Speaking of the decision to dump Jefferson-Jackson, which traditionally is the name of local Democratic Party fundraisers throughout the country in honor of the two presidents credited with founding the modern Democratic Party, State Democratic Chairman Jim Dabakis said it was the unanimous sentiment of the State Central Committee that Jackson's name had to go.
"We have to judge people based on the prevailing attitudes and culture of their time, but with Jackson, it's hard to justify his policies no matter what time in history it was," he said.
Jackson, a blatant Native American hater, enforced the infamous Trail of Tears, the forced march of about 150,000 members of the Cherokee, Creek, Seminole, Chickasaw and Choctaw nations from their homes in the southeastern United States to what is now Oklahoma. More than 60,000 died of starvation, disease and exposure along the way.
Utah's Democrats are not the first to become too uncomfortable with having Jackson as a party standard-bearer. Wisconsin Democrats previously changed their fundraiser from Jefferson-Jackson Day to Founders Day.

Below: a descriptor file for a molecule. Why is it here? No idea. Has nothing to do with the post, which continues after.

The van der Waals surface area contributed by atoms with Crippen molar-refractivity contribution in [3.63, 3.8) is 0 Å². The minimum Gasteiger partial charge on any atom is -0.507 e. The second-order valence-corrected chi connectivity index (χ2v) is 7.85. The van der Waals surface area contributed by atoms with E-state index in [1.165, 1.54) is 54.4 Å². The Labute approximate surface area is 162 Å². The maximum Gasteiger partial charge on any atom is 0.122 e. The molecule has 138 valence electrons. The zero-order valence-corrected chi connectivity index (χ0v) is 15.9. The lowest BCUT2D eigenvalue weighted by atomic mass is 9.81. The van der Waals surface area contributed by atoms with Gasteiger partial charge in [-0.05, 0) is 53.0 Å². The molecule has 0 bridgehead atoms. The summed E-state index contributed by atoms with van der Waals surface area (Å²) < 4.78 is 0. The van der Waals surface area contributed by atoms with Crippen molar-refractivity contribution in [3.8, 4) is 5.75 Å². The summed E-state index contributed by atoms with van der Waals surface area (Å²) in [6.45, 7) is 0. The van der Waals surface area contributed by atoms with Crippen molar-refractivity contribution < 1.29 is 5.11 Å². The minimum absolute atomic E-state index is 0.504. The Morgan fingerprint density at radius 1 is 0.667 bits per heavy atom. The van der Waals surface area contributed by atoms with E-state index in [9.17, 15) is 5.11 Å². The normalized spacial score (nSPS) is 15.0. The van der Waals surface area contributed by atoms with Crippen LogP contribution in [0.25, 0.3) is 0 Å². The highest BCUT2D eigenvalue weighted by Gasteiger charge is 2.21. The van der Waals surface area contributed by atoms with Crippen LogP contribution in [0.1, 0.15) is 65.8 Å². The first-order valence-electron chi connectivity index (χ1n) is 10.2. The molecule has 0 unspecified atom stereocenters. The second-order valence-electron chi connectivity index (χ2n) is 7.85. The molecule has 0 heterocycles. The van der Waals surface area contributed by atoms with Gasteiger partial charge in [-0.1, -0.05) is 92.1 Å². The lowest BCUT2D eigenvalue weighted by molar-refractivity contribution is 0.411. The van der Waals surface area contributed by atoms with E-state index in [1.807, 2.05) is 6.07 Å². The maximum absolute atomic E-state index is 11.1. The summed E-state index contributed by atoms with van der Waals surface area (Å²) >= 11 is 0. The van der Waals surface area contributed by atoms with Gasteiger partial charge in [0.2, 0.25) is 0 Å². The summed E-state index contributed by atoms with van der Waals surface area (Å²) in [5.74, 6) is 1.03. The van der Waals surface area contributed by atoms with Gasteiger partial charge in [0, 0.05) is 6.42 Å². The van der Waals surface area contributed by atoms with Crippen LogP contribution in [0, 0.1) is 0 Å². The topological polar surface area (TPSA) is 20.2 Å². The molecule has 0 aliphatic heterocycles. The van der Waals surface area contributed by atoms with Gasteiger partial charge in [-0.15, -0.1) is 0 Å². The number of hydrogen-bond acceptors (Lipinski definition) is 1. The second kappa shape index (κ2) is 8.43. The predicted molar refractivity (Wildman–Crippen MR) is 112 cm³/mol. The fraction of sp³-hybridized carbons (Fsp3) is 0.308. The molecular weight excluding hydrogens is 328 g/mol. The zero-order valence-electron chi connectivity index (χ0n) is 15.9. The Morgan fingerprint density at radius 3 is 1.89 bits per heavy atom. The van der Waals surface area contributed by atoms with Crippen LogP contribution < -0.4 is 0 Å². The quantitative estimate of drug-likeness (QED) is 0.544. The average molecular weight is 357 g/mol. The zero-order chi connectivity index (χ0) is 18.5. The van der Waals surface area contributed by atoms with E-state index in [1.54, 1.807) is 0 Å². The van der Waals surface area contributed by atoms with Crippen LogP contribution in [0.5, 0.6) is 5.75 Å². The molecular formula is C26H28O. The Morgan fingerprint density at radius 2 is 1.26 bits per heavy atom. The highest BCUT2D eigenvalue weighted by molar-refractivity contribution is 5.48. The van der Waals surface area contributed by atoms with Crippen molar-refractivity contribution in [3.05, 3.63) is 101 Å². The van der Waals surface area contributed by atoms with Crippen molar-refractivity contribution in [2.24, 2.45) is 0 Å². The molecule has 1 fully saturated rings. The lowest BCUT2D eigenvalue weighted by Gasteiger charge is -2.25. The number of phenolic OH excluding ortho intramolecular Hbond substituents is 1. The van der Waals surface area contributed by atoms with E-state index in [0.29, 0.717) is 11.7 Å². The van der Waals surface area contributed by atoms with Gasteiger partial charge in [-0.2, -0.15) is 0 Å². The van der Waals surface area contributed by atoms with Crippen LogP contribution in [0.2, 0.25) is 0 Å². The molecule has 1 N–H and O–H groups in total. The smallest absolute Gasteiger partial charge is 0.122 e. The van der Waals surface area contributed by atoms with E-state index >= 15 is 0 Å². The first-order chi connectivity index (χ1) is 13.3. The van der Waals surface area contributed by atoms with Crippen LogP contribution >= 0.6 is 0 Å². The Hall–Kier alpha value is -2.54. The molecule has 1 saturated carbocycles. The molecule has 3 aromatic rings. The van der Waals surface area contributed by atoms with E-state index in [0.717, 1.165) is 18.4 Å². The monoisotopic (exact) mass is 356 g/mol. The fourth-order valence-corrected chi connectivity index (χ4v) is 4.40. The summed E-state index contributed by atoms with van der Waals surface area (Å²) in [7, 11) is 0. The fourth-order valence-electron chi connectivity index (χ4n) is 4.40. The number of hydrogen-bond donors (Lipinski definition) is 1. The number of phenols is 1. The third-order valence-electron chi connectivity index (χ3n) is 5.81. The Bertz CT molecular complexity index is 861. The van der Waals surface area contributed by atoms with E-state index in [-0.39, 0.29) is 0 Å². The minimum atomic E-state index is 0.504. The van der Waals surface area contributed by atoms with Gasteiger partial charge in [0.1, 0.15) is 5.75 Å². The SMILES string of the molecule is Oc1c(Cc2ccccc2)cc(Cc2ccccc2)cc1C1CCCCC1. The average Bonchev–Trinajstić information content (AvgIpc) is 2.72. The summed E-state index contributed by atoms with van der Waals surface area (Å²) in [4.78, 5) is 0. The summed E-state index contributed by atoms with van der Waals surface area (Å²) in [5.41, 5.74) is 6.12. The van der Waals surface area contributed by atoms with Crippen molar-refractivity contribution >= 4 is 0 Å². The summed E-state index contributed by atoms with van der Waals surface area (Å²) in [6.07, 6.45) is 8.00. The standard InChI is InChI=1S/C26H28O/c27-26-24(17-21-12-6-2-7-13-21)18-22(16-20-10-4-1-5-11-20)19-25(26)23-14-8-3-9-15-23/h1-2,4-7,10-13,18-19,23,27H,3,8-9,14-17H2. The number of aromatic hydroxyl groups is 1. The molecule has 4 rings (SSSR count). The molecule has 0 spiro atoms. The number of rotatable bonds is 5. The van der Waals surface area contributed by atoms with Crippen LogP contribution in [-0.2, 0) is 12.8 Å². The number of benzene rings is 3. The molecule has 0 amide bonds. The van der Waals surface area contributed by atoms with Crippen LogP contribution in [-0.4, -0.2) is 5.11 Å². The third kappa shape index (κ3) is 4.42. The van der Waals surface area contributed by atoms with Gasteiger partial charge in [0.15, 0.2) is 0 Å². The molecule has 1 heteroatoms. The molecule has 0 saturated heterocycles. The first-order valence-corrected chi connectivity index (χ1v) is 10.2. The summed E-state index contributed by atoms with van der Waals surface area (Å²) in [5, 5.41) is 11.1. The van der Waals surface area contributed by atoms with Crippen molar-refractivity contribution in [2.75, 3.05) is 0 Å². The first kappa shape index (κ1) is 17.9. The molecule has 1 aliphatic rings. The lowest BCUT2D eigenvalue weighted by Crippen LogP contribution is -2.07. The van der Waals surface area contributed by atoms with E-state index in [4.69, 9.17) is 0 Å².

The modern Democratic Party bears little resemblance to the 19th century party of Jefferson and Jackson, which defended slavery in the name of states' rights against the oppressive federal government.
The Republicans, meanwhile, proudly call their annual fundraiser the Lincoln Day Dinner in honor of the president who usurped states rights in favor of a central government that fought for civil rights for minorities.
Seeking voters everywhere •Dabakis has come up with a creative way to register more voters and, hopefully for him, more Democrats.
The party has sent volunteers with clipboards and registration forms to stand outside state liquor stores and sign up patrons as they leave.
"We've done it twice so far at stores in Taylorsville and West Valley City, and the effort has been very successful," Dabakis said, adding that another liquor store voting registration day is planned for July.
Dabakis said the party asked permission from the Department of Alcoholic Beverage Control (DABC) to stand "on public property outside the stores and register voters. It took them a long time to give us the approval, but they finally did."
The chairman said the liquor store strategy is part of a larger effort to improve Utah's poor record of voter participation. "We'll go anywhere, anytime to get as many people registered as possible," he said.